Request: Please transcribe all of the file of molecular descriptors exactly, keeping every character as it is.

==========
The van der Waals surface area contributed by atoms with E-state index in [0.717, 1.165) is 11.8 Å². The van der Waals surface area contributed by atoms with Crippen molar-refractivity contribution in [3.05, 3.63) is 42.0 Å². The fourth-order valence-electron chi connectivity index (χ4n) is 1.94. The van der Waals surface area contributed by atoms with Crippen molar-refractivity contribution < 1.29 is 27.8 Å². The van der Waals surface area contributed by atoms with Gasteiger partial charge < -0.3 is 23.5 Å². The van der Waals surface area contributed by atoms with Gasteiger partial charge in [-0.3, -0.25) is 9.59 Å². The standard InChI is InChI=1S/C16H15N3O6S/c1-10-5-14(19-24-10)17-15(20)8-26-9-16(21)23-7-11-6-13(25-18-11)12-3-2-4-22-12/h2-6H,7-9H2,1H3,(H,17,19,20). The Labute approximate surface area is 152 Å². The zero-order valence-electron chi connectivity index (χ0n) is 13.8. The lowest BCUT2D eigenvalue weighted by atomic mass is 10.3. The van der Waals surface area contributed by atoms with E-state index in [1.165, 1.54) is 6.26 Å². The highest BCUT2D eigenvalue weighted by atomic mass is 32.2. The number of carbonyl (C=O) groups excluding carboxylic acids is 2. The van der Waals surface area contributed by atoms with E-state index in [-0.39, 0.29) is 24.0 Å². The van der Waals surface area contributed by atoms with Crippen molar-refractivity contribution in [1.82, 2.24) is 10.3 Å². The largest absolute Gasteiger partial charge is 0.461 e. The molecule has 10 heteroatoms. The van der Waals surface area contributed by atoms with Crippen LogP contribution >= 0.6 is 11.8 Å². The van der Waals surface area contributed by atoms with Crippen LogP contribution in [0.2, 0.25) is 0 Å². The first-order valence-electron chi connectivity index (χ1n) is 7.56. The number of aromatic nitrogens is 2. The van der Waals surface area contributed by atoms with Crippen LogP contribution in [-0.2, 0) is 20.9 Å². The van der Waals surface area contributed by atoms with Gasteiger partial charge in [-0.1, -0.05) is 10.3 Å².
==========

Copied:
The van der Waals surface area contributed by atoms with E-state index in [0.717, 1.165) is 11.8 Å². The van der Waals surface area contributed by atoms with Crippen molar-refractivity contribution in [3.05, 3.63) is 42.0 Å². The fourth-order valence-electron chi connectivity index (χ4n) is 1.94. The van der Waals surface area contributed by atoms with Crippen molar-refractivity contribution < 1.29 is 27.8 Å². The van der Waals surface area contributed by atoms with Gasteiger partial charge < -0.3 is 23.5 Å². The van der Waals surface area contributed by atoms with Gasteiger partial charge in [-0.3, -0.25) is 9.59 Å². The standard InChI is InChI=1S/C16H15N3O6S/c1-10-5-14(19-24-10)17-15(20)8-26-9-16(21)23-7-11-6-13(25-18-11)12-3-2-4-22-12/h2-6H,7-9H2,1H3,(H,17,19,20). The Labute approximate surface area is 152 Å². The zero-order valence-electron chi connectivity index (χ0n) is 13.8. The lowest BCUT2D eigenvalue weighted by atomic mass is 10.3. The van der Waals surface area contributed by atoms with E-state index in [1.165, 1.54) is 6.26 Å². The highest BCUT2D eigenvalue weighted by atomic mass is 32.2. The number of carbonyl (C=O) groups excluding carboxylic acids is 2. The van der Waals surface area contributed by atoms with E-state index in [-0.39, 0.29) is 24.0 Å². The van der Waals surface area contributed by atoms with Crippen molar-refractivity contribution in [1.82, 2.24) is 10.3 Å². The largest absolute Gasteiger partial charge is 0.461 e. The molecule has 10 heteroatoms. The van der Waals surface area contributed by atoms with Crippen LogP contribution >= 0.6 is 11.8 Å². The van der Waals surface area contributed by atoms with Crippen LogP contribution in [0.2, 0.25) is 0 Å². The first-order valence-electron chi connectivity index (χ1n) is 7.56. The number of aromatic nitrogens is 2. The van der Waals surface area contributed by atoms with Crippen LogP contribution in [-0.2, 0) is 20.9 Å². The van der Waals surface area contributed by atoms with Gasteiger partial charge in [-0.1, -0.05) is 10.3 Å².